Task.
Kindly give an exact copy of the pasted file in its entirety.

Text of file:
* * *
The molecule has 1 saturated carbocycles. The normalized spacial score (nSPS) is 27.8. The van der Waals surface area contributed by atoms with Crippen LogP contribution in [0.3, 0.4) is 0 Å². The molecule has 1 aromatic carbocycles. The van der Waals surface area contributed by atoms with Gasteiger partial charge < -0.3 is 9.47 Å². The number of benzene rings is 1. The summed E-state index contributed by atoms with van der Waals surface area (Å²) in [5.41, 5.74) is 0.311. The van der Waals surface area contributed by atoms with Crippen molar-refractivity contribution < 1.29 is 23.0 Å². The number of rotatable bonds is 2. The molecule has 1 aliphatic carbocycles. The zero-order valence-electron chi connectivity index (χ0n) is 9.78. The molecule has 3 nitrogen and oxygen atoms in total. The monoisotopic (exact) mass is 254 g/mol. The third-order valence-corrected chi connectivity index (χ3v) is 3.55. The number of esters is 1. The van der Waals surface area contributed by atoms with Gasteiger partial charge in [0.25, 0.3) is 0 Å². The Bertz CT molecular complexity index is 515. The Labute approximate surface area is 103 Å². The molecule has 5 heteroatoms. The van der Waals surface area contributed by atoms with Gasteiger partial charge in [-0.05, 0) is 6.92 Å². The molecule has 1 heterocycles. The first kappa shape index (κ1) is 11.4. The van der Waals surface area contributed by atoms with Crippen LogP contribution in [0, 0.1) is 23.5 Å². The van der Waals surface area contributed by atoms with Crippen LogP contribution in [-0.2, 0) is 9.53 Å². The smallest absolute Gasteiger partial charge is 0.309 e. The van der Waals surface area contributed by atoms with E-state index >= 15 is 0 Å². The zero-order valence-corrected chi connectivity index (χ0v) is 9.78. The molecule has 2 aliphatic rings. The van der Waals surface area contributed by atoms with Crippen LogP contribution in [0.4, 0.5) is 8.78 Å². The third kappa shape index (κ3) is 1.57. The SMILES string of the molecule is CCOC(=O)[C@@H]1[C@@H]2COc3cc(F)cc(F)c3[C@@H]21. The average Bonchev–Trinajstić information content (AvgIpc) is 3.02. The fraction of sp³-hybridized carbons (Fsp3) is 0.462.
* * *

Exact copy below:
The molecule has 1 saturated carbocycles. The normalized spacial score (nSPS) is 27.8. The van der Waals surface area contributed by atoms with Crippen LogP contribution in [0.3, 0.4) is 0 Å². The molecule has 1 aromatic carbocycles. The van der Waals surface area contributed by atoms with Gasteiger partial charge < -0.3 is 9.47 Å². The number of benzene rings is 1. The summed E-state index contributed by atoms with van der Waals surface area (Å²) in [5.41, 5.74) is 0.311. The van der Waals surface area contributed by atoms with Crippen molar-refractivity contribution < 1.29 is 23.0 Å². The number of rotatable bonds is 2. The molecule has 1 aliphatic carbocycles. The zero-order valence-electron chi connectivity index (χ0n) is 9.78. The molecule has 3 nitrogen and oxygen atoms in total. The monoisotopic (exact) mass is 254 g/mol. The third-order valence-corrected chi connectivity index (χ3v) is 3.55. The number of esters is 1. The van der Waals surface area contributed by atoms with Gasteiger partial charge in [0.25, 0.3) is 0 Å². The Bertz CT molecular complexity index is 515. The Labute approximate surface area is 103 Å². The molecule has 5 heteroatoms. The van der Waals surface area contributed by atoms with Gasteiger partial charge in [-0.05, 0) is 6.92 Å². The molecule has 1 heterocycles. The first kappa shape index (κ1) is 11.4. The van der Waals surface area contributed by atoms with Crippen LogP contribution in [0, 0.1) is 23.5 Å². The van der Waals surface area contributed by atoms with Crippen LogP contribution in [-0.2, 0) is 9.53 Å². The smallest absolute Gasteiger partial charge is 0.309 e. The van der Waals surface area contributed by atoms with E-state index >= 15 is 0 Å². The zero-order valence-corrected chi connectivity index (χ0v) is 9.78. The molecule has 2 aliphatic rings. The van der Waals surface area contributed by atoms with Crippen LogP contribution in [0.4, 0.5) is 8.78 Å². The third kappa shape index (κ3) is 1.57. The SMILES string of the molecule is CCOC(=O)[C@@H]1[C@@H]2COc3cc(F)cc(F)c3[C@@H]21. The average Bonchev–Trinajstić information content (AvgIpc) is 3.02. The fraction of sp³-hybridized carbons (Fsp3) is 0.462.